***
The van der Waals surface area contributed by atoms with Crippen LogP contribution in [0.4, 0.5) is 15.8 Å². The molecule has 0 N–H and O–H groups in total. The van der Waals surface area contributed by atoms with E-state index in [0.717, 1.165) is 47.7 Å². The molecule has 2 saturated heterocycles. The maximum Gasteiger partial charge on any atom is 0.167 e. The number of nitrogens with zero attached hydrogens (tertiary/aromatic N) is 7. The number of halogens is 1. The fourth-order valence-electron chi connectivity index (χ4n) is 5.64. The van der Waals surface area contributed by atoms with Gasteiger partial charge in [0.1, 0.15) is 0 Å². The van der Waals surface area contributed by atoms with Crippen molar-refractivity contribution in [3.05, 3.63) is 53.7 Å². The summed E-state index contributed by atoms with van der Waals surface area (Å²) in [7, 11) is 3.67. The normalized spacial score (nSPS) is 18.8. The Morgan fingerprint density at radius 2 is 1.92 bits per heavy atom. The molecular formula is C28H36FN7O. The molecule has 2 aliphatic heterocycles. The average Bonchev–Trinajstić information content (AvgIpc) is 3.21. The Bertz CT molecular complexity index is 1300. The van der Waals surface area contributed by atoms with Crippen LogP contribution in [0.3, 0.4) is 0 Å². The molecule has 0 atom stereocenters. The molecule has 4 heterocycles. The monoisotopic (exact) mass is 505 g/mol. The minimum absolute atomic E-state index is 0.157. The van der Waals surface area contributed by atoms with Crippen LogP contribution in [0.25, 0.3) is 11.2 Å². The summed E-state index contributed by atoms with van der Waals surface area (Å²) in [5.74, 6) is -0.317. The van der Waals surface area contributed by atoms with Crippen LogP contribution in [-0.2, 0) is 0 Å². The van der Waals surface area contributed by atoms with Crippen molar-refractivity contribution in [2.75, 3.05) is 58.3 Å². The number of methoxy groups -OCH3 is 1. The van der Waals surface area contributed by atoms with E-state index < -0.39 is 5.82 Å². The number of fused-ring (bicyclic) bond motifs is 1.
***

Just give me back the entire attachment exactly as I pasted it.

The van der Waals surface area contributed by atoms with Crippen LogP contribution in [0.4, 0.5) is 15.8 Å². The molecule has 0 N–H and O–H groups in total. The van der Waals surface area contributed by atoms with E-state index in [0.717, 1.165) is 47.7 Å². The molecule has 2 saturated heterocycles. The maximum Gasteiger partial charge on any atom is 0.167 e. The number of nitrogens with zero attached hydrogens (tertiary/aromatic N) is 7. The number of halogens is 1. The fourth-order valence-electron chi connectivity index (χ4n) is 5.64. The van der Waals surface area contributed by atoms with Gasteiger partial charge in [0.1, 0.15) is 0 Å². The van der Waals surface area contributed by atoms with Crippen molar-refractivity contribution in [3.05, 3.63) is 53.7 Å². The summed E-state index contributed by atoms with van der Waals surface area (Å²) in [7, 11) is 3.67. The normalized spacial score (nSPS) is 18.8. The Morgan fingerprint density at radius 2 is 1.92 bits per heavy atom. The molecular formula is C28H36FN7O. The molecule has 2 aliphatic heterocycles. The average Bonchev–Trinajstić information content (AvgIpc) is 3.21. The Bertz CT molecular complexity index is 1300. The van der Waals surface area contributed by atoms with Crippen LogP contribution in [0.3, 0.4) is 0 Å². The molecule has 0 atom stereocenters. The molecule has 4 heterocycles. The monoisotopic (exact) mass is 505 g/mol. The minimum absolute atomic E-state index is 0.157. The van der Waals surface area contributed by atoms with Crippen LogP contribution in [0.25, 0.3) is 11.2 Å². The summed E-state index contributed by atoms with van der Waals surface area (Å²) in [5.74, 6) is -0.317. The van der Waals surface area contributed by atoms with Crippen LogP contribution in [-0.2, 0) is 0 Å². The van der Waals surface area contributed by atoms with Crippen molar-refractivity contribution in [2.75, 3.05) is 58.3 Å². The number of methoxy groups -OCH3 is 1. The van der Waals surface area contributed by atoms with E-state index < -0.39 is 5.82 Å². The number of fused-ring (bicyclic) bond motifs is 1.